• Freud: individualism vs. Bible: community
  • Skinner: past orientation vs. Bible: faith, hope, future
  • new names: because the future determines who we are more than the past
  • the clock as a death denial system
  • book: “The Denial of Death” read the Wiki too
  • Freud shifted from the suppression of libido to the suppression of the fear of death as he aged
  • Autonomy: Being and Nothingness by Sarte
  • Who you are is determined by your choice of who/what you are committed to.  You become what you serve.
  • knowing who you are will make you a leader.  You know this by knowing what you are committed to.
  • Relativity: values become relative, but this falls apart in practice because of a universal agreement towards justice; anthropology reveals the erro of relativity.
  • quoting Kant, “Transcendental categories of our perception.”
  • Postmodernism: environmentalism can be motivated by Ps. 148 because creation is worshipping
  • Self-Acalization: Campolo suggested that gospel oriented youth pastors will end up fighting parents who believe they have a “lasting” right to define their kids’ identity (rather than the kids’ future defining it).
  • Clement of Alexandria: Jesus made yokes that were outstanding and light and easy.
  • How do we hold a sacredness to the environment without becoming New Age?  Heresy comes from neglected truth
  • Genesis 1: Harvey Cox, it establishes God as the creator of all the things people worship falsely
  • It wasn’t until Noah that God gave permission to kill animals and eat.  I haven’t looked this up though.
  • Edison: 4,000 failed experiments to develop the light bulb. How does this apply to the emerging church?
  • What does this rock teach you about Jesus?

Sacramento NYWC 9 – Mike King and Chap Clark

I’ve never been around Chap Clark and WOW – he has the exact kind of personality that you would expect a youthworker to have.  It was so funny to watch sitting in the back with tired eyes; he came accross as one of those people who have a goal of winning you over as a friend – like that was his primary motivation in life.  Anyways, this was an interesting talk.  It wasn’t really information rich, as it was an experience in watching two experienced guys show how they process research.  I kinda wish they would have given the people tools and tips on how they find their research and the papers they read.

Also, a young woman shushed me and Erin.  I believe God used me to show her how to extend grace and she obviously struggles in this area (yes, I’m mostly kidding).  Really, I thought in a seminar designed for experienced youth leaders that we’d have a little more opportunity for synthesis.  Since the leaders didn’t provide it – we took it for ourselves.

Here’s what I wrote down:

While Mike King spoke:

  • Brain development in late adolescence: pruning connections according to lack of use
  • no brakes in their brains: creates the need/opportunity for training and development.  King suggests here that the best methods for this opportunity is spiritual disciplines and prayer practices.
  • brains in teens work better int he evening and during exercises
  • Key Questions: What do students have the neurological capabilities to do?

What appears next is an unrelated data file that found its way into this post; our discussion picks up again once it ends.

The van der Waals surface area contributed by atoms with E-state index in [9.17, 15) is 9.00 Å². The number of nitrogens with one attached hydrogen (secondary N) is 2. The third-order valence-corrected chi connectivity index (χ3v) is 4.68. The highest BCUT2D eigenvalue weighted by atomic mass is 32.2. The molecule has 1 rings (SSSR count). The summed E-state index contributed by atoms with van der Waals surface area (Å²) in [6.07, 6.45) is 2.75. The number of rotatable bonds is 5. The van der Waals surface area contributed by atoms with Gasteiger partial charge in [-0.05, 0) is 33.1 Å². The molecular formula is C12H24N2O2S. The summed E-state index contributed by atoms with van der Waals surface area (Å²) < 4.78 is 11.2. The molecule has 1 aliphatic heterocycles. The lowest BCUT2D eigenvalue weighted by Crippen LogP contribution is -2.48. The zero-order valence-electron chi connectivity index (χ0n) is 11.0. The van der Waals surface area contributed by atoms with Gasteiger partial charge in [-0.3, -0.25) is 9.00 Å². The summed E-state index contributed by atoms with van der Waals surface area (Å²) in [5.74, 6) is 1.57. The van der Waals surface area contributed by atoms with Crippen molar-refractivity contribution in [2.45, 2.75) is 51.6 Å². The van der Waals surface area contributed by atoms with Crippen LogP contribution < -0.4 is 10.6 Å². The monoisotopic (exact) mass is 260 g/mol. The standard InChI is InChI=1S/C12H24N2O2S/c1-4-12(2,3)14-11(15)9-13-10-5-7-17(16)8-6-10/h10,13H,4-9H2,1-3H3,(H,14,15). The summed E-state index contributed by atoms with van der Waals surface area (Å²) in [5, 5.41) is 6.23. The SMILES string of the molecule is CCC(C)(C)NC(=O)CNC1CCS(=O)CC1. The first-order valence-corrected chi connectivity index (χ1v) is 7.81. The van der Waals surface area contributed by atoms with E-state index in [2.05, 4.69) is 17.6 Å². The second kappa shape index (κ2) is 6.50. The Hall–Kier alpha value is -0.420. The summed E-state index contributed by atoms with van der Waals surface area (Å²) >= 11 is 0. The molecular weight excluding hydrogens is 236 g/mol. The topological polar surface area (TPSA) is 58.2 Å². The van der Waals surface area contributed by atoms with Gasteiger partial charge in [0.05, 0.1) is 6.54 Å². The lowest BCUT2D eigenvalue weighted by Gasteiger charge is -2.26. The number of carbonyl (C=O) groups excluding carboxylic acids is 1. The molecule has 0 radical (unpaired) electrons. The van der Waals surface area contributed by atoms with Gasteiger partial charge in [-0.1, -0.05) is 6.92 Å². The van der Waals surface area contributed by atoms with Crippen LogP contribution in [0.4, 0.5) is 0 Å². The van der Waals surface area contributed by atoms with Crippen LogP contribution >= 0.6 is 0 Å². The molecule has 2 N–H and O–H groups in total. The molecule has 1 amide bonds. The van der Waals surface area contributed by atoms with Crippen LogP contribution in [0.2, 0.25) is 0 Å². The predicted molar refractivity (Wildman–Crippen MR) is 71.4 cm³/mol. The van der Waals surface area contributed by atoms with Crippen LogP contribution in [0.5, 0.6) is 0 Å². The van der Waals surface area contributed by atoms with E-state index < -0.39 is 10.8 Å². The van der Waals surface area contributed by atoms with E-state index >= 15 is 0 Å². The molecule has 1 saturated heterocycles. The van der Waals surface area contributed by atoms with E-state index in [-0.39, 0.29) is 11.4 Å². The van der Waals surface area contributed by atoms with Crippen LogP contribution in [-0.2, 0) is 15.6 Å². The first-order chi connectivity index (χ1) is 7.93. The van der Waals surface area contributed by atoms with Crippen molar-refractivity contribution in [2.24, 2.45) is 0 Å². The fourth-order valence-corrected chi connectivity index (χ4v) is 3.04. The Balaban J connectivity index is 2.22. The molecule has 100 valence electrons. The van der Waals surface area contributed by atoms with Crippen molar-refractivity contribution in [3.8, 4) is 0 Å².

• The American middle school system is designed to destroy boys.

While Chap Clark spoke:

  • multiple identities
  • “thriving” and “assets”
  • STD’s, cutting and pressure: all kids are hurting
  • The documentary Soul Searching was almost a documentary on suicide, because so many kids live there or their close friend does.

This seminar also reinforced the idea to me that having 2 youth groups (MS and HS) is wildly ineffective.  Rather, from a neurological and developmental perspective youth ministry should be divided: Early, grades 6,7 & Middle, grades 8-10 & Late, grades 11,12 and college-ish.

However, NO ONE is running with this model.

Sacramento NYWC 8 – Dale Fincher

Dale Fincher is a self-professed author and speaker (I always wonder about people who refer to themselves as authors and speakers.  I wonder what they author and speak?), as you can see on his website.  He runs a ministry about apologetics for students living in the emerging postmodern age.  He is smart and speaks really well, too.  I appreciated his presentation.  His seminar was about a new kind of apologetics.  I stayed all the way through, but skipped out on the audience questions to do dinner with the whole group of PacNW ECNA YP’s at Spaghetti Factory.  Here’s the cool notes (some of his thoughts, some of my thoughts) I got from this seminar:

  • Who do we pay taxes to?  His image is on the coin.  IF you see God’s image on anything, give that to God
  • quoting a young student: The virgin birth is true because it is so beautiful, irregardless of whether or not it happened.
  • I believe in life before death.  Our message has subtly become, “suffer long enough and you’ll get rewarded after death.
  • conversational, imaginative, personal
  • What makes us human?
  • truth is a means: freedom is the end
  • in mormonism, women are less human, which is very suspicious (check his website for more info)
  • Tools for thinking are needed for students, not just moralistic, theistic and deist innoculations
  • the human way: ask what is universally human?  connect people at these points and relay that fully human is Jesus’ way.